“If electrons are the lifeblood of a modern economy, copper makes up its blood vessels,” writes Richard Kerr in the February 2014 issue of Science Magazine. He reports that global copper production is forecast to peak in 2040 at 27 million tonnes, and then decline to less than 5 Mt a year by the end of this century.

Copper is one of 62 “technology metals” highlighted in Chemistry World in January 2014, for which substitutes are difficult or impossible to find. On a scale of zero to ten, with zero representing perfect substitutability, and 10 representing none, copper scores 7.

That is a concern because the drive towards more wind and solar energy will require an additional 40 Mt of copper by 2050. Consider that a single wind turbine requires 4 tonnes of copper. More dramatically, if electric vehicle technology expanded to reach 85% of the global transport market, it would absorb 20% of global demand for copper.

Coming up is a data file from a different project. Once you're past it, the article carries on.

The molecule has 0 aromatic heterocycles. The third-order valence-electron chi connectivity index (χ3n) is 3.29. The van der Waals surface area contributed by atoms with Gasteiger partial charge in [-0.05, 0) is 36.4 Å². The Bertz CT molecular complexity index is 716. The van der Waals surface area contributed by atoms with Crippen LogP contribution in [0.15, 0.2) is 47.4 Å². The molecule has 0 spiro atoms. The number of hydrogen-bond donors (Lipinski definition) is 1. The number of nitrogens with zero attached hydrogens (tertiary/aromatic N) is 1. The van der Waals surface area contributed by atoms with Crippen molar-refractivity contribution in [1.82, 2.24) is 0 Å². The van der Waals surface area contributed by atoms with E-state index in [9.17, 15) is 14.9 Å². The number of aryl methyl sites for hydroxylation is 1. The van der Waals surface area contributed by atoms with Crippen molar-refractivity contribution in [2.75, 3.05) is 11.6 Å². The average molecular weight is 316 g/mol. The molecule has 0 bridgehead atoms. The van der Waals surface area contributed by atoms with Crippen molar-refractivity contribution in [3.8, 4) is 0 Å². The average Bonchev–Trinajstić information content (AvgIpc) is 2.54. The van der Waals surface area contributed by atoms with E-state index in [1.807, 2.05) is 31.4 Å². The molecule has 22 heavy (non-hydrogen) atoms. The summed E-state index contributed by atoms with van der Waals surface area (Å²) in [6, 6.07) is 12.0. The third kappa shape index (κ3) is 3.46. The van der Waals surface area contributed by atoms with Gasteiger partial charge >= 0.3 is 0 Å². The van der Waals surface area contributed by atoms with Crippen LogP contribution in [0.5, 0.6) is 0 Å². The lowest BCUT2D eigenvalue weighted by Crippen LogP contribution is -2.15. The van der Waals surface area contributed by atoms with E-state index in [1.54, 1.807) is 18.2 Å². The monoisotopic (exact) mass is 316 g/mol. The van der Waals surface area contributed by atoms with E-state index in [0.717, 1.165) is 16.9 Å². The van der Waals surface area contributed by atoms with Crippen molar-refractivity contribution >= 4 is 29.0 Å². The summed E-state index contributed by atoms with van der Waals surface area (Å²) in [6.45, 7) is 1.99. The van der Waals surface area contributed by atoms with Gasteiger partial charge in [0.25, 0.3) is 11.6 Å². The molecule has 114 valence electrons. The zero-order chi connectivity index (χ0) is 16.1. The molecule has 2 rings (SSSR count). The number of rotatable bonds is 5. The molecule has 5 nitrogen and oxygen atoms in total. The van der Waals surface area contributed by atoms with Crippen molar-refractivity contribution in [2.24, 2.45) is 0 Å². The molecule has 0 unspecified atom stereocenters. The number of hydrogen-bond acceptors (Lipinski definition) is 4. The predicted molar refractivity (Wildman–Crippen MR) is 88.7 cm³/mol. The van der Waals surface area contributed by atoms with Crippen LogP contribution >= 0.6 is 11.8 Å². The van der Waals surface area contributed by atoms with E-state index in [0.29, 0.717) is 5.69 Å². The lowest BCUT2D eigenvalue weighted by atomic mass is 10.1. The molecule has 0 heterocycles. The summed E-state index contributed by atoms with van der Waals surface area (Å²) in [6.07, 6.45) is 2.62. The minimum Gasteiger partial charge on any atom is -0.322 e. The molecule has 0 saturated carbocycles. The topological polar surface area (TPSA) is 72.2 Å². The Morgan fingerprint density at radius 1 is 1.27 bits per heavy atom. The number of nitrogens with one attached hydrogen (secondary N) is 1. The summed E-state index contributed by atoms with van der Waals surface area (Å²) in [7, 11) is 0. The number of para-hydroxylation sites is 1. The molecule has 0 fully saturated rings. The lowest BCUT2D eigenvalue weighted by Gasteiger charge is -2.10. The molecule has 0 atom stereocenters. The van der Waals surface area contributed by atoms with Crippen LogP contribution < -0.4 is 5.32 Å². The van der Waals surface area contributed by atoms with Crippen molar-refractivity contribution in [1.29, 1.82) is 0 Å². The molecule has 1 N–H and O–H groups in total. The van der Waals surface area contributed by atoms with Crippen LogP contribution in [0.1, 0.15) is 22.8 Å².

To meet long term demand for copper, the world will have to step up the recycling of copper, and discover and mine new resources of copper. New frontiers in copper exploration and mining will appear, and New Zealand is well positioned to participate, based on demonstrated potential in copper in metal sulphide deposits produced by hot springs on the ocean floor along the Kermadec volcanic arc.